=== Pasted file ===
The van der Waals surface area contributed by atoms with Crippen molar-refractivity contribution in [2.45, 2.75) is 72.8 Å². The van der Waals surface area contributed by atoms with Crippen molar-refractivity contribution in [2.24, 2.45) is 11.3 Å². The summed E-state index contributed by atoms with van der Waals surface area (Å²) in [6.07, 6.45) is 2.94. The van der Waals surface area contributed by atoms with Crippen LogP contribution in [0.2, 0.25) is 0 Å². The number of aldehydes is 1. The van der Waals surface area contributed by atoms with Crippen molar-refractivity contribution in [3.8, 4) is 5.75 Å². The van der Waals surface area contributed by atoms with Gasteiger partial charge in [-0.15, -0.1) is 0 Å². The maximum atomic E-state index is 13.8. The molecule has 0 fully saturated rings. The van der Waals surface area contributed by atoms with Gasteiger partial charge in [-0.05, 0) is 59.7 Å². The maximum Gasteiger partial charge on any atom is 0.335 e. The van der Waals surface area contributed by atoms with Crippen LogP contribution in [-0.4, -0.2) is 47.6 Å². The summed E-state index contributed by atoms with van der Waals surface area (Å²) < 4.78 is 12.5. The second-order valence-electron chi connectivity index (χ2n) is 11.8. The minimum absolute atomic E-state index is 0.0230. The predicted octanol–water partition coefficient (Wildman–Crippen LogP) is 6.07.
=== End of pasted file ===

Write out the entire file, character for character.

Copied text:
The van der Waals surface area contributed by atoms with Crippen molar-refractivity contribution in [2.45, 2.75) is 72.8 Å². The van der Waals surface area contributed by atoms with Crippen molar-refractivity contribution in [2.24, 2.45) is 11.3 Å². The summed E-state index contributed by atoms with van der Waals surface area (Å²) in [6.07, 6.45) is 2.94. The van der Waals surface area contributed by atoms with Crippen LogP contribution in [0.2, 0.25) is 0 Å². The number of aldehydes is 1. The van der Waals surface area contributed by atoms with Crippen molar-refractivity contribution in [3.8, 4) is 5.75 Å². The van der Waals surface area contributed by atoms with Gasteiger partial charge in [-0.15, -0.1) is 0 Å². The maximum atomic E-state index is 13.8. The molecule has 0 fully saturated rings. The van der Waals surface area contributed by atoms with Gasteiger partial charge in [-0.05, 0) is 59.7 Å². The maximum Gasteiger partial charge on any atom is 0.335 e. The van der Waals surface area contributed by atoms with Crippen LogP contribution in [-0.4, -0.2) is 47.6 Å². The summed E-state index contributed by atoms with van der Waals surface area (Å²) < 4.78 is 12.5. The second-order valence-electron chi connectivity index (χ2n) is 11.8. The minimum absolute atomic E-state index is 0.0230. The predicted octanol–water partition coefficient (Wildman–Crippen LogP) is 6.07.